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In his NDU speech, President Obama asserted that “there is no justification beyond politics for Congress to prevent us from closing a facility that should never have been opened.” As has become fairly typical, he thus blamed the Guantanamo conundrum on the prior Administration (for opening Guantanamo in the first place) and on Congress (for preventing his more virtuous Administration from acting to close it). Although I have long supported the closure of Guantanamo, it is unfair to suggest 1) that Congress is wholly responsible for the Obama Administration's failure to close Guantanamo (the White House itself failed to expend political capital on the project), and 2) that there were clear and easy alternatives for the detention of al Qaida and Taliban suspects captured by or turned over to the U.S. military in Afghanistan in 2001. If President Obama wants to close Guantanamo, or reduce the number of individuals held there, he will need bipartisan political support, and trying to pin blame on others is not a productive way to get them to help him solve the problem. President Obama and Administration officials would do better to acknowledge that the detention of terror suspects captured immediately after 9-11 has been a difficult dilemma for two Administrations and that there were no easy answers then, and there are no easy answers now. By claiming that Guantanamo should “never have been opened,” Obama (and other critics of Guantanamo) have suggested or implied that those captured in Afghanistan in 2001-2002 should either have continued to be detained in Afghanistan or else transferred to the territory of the United States to be tried in federal courts. But would either of these have been viable alternatives in 2001-2002? I discuss the alternatives below the break. Recall that at the end of 2001, U.S. military commanders in Afghanistan were clamoring for detained Taliban and al Qaida suspects to be removed from Afghanistan because hostilities were still continuing and there were no secure detention facilities in Afghanistan. To avoid “opening Guantanamo,” would President Obama (or President Gore) have denied the commanders’ request and ordered that the individuals continue to be detained in Afghanistan (where it would have been difficult to question or prosecute them)? Or, if he had agreed to his commanders’ request that the detainees be transferred out of the theater to a place where they could be held securely and questioned, would President Obama have ordered that 775 suspected Al Qaida and the Taliban members be moved into the United States, either to be held at a military facility or a federal prison? The Defense Department would surely have opposed this, but even if they had not, then the President would simply have created a Guantanamo on the U.S. mainland to be subject to the same international criticisms. Critics of Guantanamo have asserted that many of the individuals sent to Guantanamo should never have been detained. It certainly turned out that Vice President Cheney’s oft-ridiculed statement about the “worst of the worst” turned out not to be true (just as John Brennan’s statement that there had been “no civilian casualties” from drone strikes turned out to be hyperbole.) But it is unfair to blame any shortcomings in detainee screenings on political appointees in Washington. The decisions about which detainees would be sent to Guantanamo were made by military officials in Afghanistan, not White House officials, and errors in initial screenings are inevitable in the middle of a conflict. (For example, Bush Administration officials did not “decide” that the very unfortunate Uighurs should be sent to Guantanamo; indeed, starting in 2002/2003, senior Bush Administration officials “decided” that the Uighurs should be released and worked hard for the remainder of the Administration to find countries that would accept them.) In his NDU speech, President Obama also asserted that “the original premise for opening Guantanamo -- that detainees should not be able to challenge their detention -- was found unconstitutional five years ago.” But if President Obama (or Gore) had ordered that al Qaida and Taliban detainees be moved to the United States in 2001/2002, would he immediately have conceded that they should all have the right of habeas corpus, assisted by lawyers, to challenge their detention in federal courts? In the immediate aftermath of the 9-11 attacks, I doubt it. Moreover, recall that a decade later, the Obama Administration has vigorously resisted giving the roughly 1700 detainees it has been holding in Bagram a right to habeas review. And the Obama Administration has done little to implement the President's own Executive Order 13567 of May 2011 requiring that Guantanamo detainees be able to challenge their detention, with the assistance of a Government-provided personal representative. So the President's criticism smacks of the pot calling the kettle black. Although the Obama Administration itself has continued to detain individuals at Guantanamo (and Bagram) as combatants under the laws of war, the Administration officials have suggested that, had President Obama or Gore been in office, they would have held detainees as criminal suspects to be tried in federal courts, not as combatants. But is it really fair or realistic to suggest that individuals captured or detained in Afghanistan in 2001 should or would have been held and prosecuted in federal courts, or else released? Would President Obama or Gore have dispatched 1000 FBI agents (or trained U.S. soldiers) to read detained al Qaida and Taliban suspects their Miranda warnings, to maintain chains of custody for any evidence taken, and to take statements of nearby witnesses in the mountains and valleys of Afghanistan? Although I have supported the trial of the 9-11 planners in federal courts (because they committed federal crimes), is it realistic to suggest that the five Taliban leaders who are currently the subject of negotiations between the United States and the Taliban should also have been held as federal criminal suspects? (In fact, had the Taliban been treated as Prisoners of War, as some have urged although the Obama Administration has not agreed, the Geneva Conventions would have prohibited them to be tried in civilian courts.) In his NDU speech, Obama also suggested that many of the detainees “cannot be prosecuted for example because the evidence against them has been compromised or is inadmissible in a court of law.” Again, this reflects an effort to blame the inherent complexities of prosecuting terror suspects captured on the battlefield or in foreign territories on alleged abuses that occured under the Bush Administration. Yes, some Guantanamo detainees may have been abused or mistreated, but this is not the reason why the vast majority cannot be prosecuted in federal courts or military commissions. In fact, federal criminal laws did not extend to the conduct of many individuals in Afghanistan prior to 9-11, and even if they did, it was virtually impossible to gather admissible evidence in Afghanistan. Is this all intended to be a stalwart defense of the opening of Guantanamo? No, far from it. I worked for twice as many years as anyone in the Obama Administration to “solve” the Guantanamo problem. Guantanamo has indisputably harmed the U.S. reputation around the world as a defender of human rights and rule of law; I therefore understand the anger of human rights groups (as it has undercut their mission), and I fail to understand how staunch defenders of Guantanamo cannot see that Guantanamo also has hurt the United States (even if they believe the benefits outweigh the costs). But I do not think that it is constructive for President Obama to direct his frustration, or for human rights groups to direct their anger, solely at the previous Administration. The blame game only makes finding solutions more difficult. President Obama and human rights groups would do better to acknowledge the unprecedented challenges posed by the capture and detention of terror suspects in Afghanistan in 2001/2002 and try to foster a bipartisan consensus to move forward to solve the Guantanamo problem in the future.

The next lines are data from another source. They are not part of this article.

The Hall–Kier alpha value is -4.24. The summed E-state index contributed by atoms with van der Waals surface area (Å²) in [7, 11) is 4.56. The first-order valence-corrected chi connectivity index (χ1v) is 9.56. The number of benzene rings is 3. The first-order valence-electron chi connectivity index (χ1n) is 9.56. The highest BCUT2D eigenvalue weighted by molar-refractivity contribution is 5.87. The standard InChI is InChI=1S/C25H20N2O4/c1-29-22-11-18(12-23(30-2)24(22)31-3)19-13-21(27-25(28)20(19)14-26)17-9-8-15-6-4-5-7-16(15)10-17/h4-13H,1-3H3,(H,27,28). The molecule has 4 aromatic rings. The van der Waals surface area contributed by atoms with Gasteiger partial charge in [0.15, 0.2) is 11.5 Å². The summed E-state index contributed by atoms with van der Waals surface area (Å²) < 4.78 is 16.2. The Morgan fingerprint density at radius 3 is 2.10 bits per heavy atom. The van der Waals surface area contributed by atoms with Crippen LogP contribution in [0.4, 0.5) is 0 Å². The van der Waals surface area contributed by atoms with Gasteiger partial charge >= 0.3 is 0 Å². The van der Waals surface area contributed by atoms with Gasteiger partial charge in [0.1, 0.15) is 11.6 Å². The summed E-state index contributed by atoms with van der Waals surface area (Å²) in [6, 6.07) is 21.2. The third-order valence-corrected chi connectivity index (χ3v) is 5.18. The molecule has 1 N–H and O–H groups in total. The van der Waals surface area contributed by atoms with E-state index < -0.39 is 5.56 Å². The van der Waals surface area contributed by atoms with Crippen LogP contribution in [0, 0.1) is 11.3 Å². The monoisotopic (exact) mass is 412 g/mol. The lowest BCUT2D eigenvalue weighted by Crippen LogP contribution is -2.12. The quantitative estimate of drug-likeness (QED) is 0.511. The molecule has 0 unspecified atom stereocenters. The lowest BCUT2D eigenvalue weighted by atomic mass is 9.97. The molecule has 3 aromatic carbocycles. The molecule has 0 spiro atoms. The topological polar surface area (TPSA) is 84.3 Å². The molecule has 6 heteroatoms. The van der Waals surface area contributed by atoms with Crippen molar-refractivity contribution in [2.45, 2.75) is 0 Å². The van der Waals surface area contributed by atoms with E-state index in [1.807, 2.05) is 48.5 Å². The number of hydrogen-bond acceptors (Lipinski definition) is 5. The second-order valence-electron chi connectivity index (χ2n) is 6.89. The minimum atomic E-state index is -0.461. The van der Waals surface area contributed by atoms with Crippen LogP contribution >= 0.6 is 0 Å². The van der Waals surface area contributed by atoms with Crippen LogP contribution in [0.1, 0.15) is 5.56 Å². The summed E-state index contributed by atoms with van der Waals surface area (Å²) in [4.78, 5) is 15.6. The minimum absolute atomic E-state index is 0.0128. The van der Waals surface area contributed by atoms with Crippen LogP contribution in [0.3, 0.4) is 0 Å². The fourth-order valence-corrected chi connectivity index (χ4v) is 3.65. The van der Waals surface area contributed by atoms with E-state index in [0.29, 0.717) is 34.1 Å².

John B. Bellinger III is a partner in the international and national security law practices at Arnold & Porter in Washington, DC. He is also Adjunct Senior Fellow in International and National Security Law at the Council on Foreign Relations. He served as The Legal Adviser for the Department of State from 2005–2009, as Senior Associate Counsel to the President and Legal Adviser to the National Security Council at the White House from 2001–2005, and as Counsel for National Security Matters in the Criminal Division of the Department of Justice from 1997–2001.